WHY I Serve
I'm serving to represent families and individuals who believe in being kind, compassionate and welcoming toward others. I'm serving to represent parents who work full-time yet struggle to pay ever-increasing bills while also saving for retirement. I'm serving to represent children who don't have a voice in government but whose future is in our hands. I'm serving to represent patients unable to leave their hospital rooms to lobby their elected representatives for healthcare reform. I'm serving to represent responsible business owners who work hard every day to support their families, their employees and their communities. I'm serving to affirm the American ideal of government as "we the people," and in order to do that, we need a government that reflects the diversity of thought and life experiences that exist in our communities. I'm serving to represent you and to listen to the needs of the residents of House District 95.
Georgia must provide a pathway to affordable, life-saving health services and prescription drugs for hundreds of thousands of its lower- and middle-income workers and self-employed small business owners. This is a matter of life, death and disability for our friends, family and neighbors, and it requires our immediate action.
We can start by closing the Medicaid coverage gap and returning up to $3 billion per year in tax revenues back into the pockets of hard-working Georgians — money that’s instead going to the 32 other states, like New York and California, and the District of Columbia that have chosen to expand healthcare access. That increased investment in our state would also create up to 56,000 good-paying jobs in the healthcare industry that can’t be shipped overseas.
Next, Georgia should join the majority of other states in creating a state-based individual health marketplace that helps families and small businesses access affordable health and dental insurance, just like MassHealth in Massachusetts, Kynect in Kentucky and Covered California.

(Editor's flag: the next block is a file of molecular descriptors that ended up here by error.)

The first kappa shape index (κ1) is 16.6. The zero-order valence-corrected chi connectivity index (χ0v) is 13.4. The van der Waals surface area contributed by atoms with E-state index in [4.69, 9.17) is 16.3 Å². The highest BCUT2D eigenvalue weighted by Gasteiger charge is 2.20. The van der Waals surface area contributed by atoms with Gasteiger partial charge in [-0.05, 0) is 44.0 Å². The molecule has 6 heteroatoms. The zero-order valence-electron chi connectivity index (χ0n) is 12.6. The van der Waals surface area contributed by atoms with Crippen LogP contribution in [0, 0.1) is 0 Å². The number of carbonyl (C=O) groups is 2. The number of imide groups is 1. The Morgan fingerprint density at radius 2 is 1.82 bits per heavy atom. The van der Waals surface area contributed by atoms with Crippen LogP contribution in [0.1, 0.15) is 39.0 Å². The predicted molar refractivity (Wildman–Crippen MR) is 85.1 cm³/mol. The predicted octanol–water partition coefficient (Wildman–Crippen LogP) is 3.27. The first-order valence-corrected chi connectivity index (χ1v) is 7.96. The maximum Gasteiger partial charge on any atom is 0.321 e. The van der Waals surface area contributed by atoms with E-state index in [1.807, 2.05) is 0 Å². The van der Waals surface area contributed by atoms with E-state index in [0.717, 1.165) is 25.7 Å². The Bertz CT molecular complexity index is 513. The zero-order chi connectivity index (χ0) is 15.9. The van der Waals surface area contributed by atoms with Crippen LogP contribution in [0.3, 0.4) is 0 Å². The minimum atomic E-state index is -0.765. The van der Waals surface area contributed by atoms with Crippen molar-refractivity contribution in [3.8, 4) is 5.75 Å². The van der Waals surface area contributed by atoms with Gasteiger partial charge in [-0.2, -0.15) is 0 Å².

I support keeping public money in public schools, including a limited number of public charter schools, which are approved by the county and subject to quality control by the state. I am opposed to diverting public money into private or religious schools, especially as the latter may violate the First Amendment, but also to preserve those institutions’ autonomy.
While the term "school choice" elicits strong passions and opinions, there is an example of school choice in House District 95 I believe we can all emphatically support. In 2018 our community will celebrate the opening of the Paul Duke STEM school, which will allow students to choose between attending a more traditional campus like Norcross High School or a more technology-centered curriculum offered by the STEM school. This type of school choice doesn’t take money away from public education but does introduce options into the public education system. I'd like to see more of that type of school choice, including more computer-based and distance-learning programs to accommodate students with different learning styles and language abilities. We also need to reinstate and fully fund the talented and gifted programs.
Atlanta is long overdue for a comprehensive strategy to combat our unsustainable traffic problems, which can only be solved through local and regional infrastructure coordination. By expanding high-capacity rail, rapid bus transit, the Beltline and other transportation alternatives, we can improve the quality of life for Atlanta’s five million residents, students and commuters, both now and for generations to come. The disastrous I-85 bridge collapse, which effectively isolated large portions of north Atlanta from vital downtown services, should serve as an example of why expanded, diverse and functional mass transit options are essential.
Investment in public transportation can also positively impact the environment, property values, job creation and tourism. If Atlanta wants to be able to keep and attract talent and resources, we must compete with other major cities like New York and Boston which offer robust public transportation options.
Reproductive rights are a constitutionally settled issue. The medical decisions surrounding pregnancy should be made solely and confidentially between a woman and her doctor and are of no business to anyone else, especially the government. It is unfortunate that in 2018 politicians are still debating whether or not adult human beings should have agency over their own bodies.
Furthermore, as a public health matter, I support the expansion of access to reproductive healthcare, age-appropriate sex education, sexual assault awareness and prevention, and birth control options in order to empower individuals and families to make informed and responsible choices about their bodies.